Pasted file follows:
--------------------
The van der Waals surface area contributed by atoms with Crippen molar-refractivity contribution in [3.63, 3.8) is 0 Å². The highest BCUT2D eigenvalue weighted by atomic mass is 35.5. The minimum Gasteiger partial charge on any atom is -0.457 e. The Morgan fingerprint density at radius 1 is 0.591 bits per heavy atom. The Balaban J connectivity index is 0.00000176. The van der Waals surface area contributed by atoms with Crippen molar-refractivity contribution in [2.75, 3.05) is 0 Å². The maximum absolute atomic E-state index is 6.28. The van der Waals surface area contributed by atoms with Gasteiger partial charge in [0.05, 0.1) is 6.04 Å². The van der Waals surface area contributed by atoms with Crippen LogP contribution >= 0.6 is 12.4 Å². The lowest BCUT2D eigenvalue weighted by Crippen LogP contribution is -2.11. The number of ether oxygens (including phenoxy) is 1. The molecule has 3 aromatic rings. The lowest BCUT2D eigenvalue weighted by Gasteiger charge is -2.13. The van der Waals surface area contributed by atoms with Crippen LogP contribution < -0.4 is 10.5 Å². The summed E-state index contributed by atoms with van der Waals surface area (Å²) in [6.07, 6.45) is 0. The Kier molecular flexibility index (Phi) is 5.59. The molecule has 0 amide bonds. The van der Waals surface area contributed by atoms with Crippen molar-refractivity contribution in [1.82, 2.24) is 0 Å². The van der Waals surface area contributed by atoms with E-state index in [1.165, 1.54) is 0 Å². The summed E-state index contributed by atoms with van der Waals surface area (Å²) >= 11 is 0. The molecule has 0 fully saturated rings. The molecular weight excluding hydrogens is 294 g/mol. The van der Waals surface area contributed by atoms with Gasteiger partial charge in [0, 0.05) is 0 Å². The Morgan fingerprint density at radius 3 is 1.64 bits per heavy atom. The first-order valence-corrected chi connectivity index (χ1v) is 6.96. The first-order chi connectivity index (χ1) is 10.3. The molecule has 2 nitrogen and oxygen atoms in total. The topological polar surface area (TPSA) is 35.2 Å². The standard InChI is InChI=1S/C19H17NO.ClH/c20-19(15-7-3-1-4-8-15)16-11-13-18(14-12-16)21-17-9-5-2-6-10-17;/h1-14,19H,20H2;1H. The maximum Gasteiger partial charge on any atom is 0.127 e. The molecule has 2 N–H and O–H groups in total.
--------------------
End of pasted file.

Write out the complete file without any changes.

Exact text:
The van der Waals surface area contributed by atoms with Crippen molar-refractivity contribution in [3.63, 3.8) is 0 Å². The highest BCUT2D eigenvalue weighted by atomic mass is 35.5. The minimum Gasteiger partial charge on any atom is -0.457 e. The Morgan fingerprint density at radius 1 is 0.591 bits per heavy atom. The Balaban J connectivity index is 0.00000176. The van der Waals surface area contributed by atoms with Crippen molar-refractivity contribution in [2.75, 3.05) is 0 Å². The maximum absolute atomic E-state index is 6.28. The van der Waals surface area contributed by atoms with Gasteiger partial charge in [0.05, 0.1) is 6.04 Å². The van der Waals surface area contributed by atoms with Crippen LogP contribution >= 0.6 is 12.4 Å². The lowest BCUT2D eigenvalue weighted by Crippen LogP contribution is -2.11. The number of ether oxygens (including phenoxy) is 1. The molecule has 3 aromatic rings. The lowest BCUT2D eigenvalue weighted by Gasteiger charge is -2.13. The van der Waals surface area contributed by atoms with Crippen LogP contribution < -0.4 is 10.5 Å². The summed E-state index contributed by atoms with van der Waals surface area (Å²) in [6.07, 6.45) is 0. The Kier molecular flexibility index (Phi) is 5.59. The molecule has 0 amide bonds. The van der Waals surface area contributed by atoms with Crippen molar-refractivity contribution in [1.82, 2.24) is 0 Å². The van der Waals surface area contributed by atoms with E-state index in [1.165, 1.54) is 0 Å². The summed E-state index contributed by atoms with van der Waals surface area (Å²) >= 11 is 0. The molecule has 0 fully saturated rings. The molecular weight excluding hydrogens is 294 g/mol. The van der Waals surface area contributed by atoms with Gasteiger partial charge in [0, 0.05) is 0 Å². The Morgan fingerprint density at radius 3 is 1.64 bits per heavy atom. The first-order valence-corrected chi connectivity index (χ1v) is 6.96. The first-order chi connectivity index (χ1) is 10.3. The molecule has 2 nitrogen and oxygen atoms in total. The topological polar surface area (TPSA) is 35.2 Å². The standard InChI is InChI=1S/C19H17NO.ClH/c20-19(15-7-3-1-4-8-15)16-11-13-18(14-12-16)21-17-9-5-2-6-10-17;/h1-14,19H,20H2;1H. The maximum Gasteiger partial charge on any atom is 0.127 e. The molecule has 2 N–H and O–H groups in total.